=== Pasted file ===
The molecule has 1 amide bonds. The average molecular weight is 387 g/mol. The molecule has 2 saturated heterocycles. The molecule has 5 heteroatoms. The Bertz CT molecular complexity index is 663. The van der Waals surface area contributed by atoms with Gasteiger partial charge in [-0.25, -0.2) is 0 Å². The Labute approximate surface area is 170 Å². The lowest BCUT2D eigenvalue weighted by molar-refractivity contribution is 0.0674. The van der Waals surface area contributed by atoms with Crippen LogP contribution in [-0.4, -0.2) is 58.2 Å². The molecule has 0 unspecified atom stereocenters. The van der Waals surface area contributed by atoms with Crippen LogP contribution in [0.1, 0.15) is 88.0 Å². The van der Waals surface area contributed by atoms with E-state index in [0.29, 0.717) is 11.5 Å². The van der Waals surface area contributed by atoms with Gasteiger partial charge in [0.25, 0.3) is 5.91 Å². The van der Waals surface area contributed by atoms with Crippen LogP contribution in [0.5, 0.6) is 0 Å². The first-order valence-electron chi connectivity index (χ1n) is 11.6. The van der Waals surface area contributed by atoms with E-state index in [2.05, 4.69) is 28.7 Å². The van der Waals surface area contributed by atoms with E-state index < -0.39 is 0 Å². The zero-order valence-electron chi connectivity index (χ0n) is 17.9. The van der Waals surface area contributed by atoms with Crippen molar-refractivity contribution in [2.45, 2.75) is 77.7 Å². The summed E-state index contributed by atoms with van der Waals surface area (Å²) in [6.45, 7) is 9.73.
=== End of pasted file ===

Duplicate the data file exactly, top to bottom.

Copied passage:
The molecule has 1 amide bonds. The average molecular weight is 387 g/mol. The molecule has 2 saturated heterocycles. The molecule has 5 heteroatoms. The Bertz CT molecular complexity index is 663. The van der Waals surface area contributed by atoms with Gasteiger partial charge in [-0.25, -0.2) is 0 Å². The Labute approximate surface area is 170 Å². The lowest BCUT2D eigenvalue weighted by molar-refractivity contribution is 0.0674. The van der Waals surface area contributed by atoms with Crippen LogP contribution in [-0.4, -0.2) is 58.2 Å². The molecule has 0 unspecified atom stereocenters. The van der Waals surface area contributed by atoms with Crippen LogP contribution in [0.1, 0.15) is 88.0 Å². The van der Waals surface area contributed by atoms with E-state index in [0.29, 0.717) is 11.5 Å². The van der Waals surface area contributed by atoms with Gasteiger partial charge in [0.25, 0.3) is 5.91 Å². The van der Waals surface area contributed by atoms with Crippen LogP contribution in [0.5, 0.6) is 0 Å². The first-order valence-electron chi connectivity index (χ1n) is 11.6. The van der Waals surface area contributed by atoms with E-state index in [2.05, 4.69) is 28.7 Å². The van der Waals surface area contributed by atoms with E-state index < -0.39 is 0 Å². The zero-order valence-electron chi connectivity index (χ0n) is 17.9. The van der Waals surface area contributed by atoms with Crippen molar-refractivity contribution in [2.45, 2.75) is 77.7 Å². The summed E-state index contributed by atoms with van der Waals surface area (Å²) in [6.45, 7) is 9.73.